Tori - I hope new house spending settles down soon. Overall are you happy with your move?

    Last time I moved there were lots of bits and pieces to buy - things like a washing line spike, energy saving light bulbs and a cutlery tray. I spent a fair bit of time and money on amaz*n buying these odds and ends.
    • Slinky
    • By Slinky 18th Apr 18, 5:02 PM
    • 5,521 Posts
    • 25,949 Thanks
    Slinky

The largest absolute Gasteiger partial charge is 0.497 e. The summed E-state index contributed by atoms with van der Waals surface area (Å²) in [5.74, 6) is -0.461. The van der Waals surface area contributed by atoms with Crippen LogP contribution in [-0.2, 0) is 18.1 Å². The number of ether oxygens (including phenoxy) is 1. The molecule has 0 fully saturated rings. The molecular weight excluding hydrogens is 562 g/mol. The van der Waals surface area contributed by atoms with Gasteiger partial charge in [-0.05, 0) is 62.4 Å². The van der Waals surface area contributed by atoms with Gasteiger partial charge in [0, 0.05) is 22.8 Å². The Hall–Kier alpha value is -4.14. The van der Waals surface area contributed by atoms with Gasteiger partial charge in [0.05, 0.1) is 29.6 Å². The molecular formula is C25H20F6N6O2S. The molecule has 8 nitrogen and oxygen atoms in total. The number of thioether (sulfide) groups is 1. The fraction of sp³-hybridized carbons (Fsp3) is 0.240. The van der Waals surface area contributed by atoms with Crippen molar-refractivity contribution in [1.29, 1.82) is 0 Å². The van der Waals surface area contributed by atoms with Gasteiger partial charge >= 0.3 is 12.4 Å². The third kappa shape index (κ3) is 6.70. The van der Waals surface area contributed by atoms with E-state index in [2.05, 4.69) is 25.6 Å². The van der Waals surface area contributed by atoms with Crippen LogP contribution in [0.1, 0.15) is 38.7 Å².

Kittie, just so you're aware, if you're using cash as part/all of your house purchase, you will be required to show the source of every entry of £1000 or over through your bank accounts for the previous six months. That's even if you're just moving it around from one account to another. It's part of the money laundering regulations. I had to spend ages with copy bank statements showing movements from account X into account Y etc when we purchased last year. The annoying thing was I'd done it all a few months before on a house we pulled out of buying - there's a bank holiday wasted I'll never get back. It wasn't even useful for the subsequent purchase as too much time had gone by so I had to do it all again.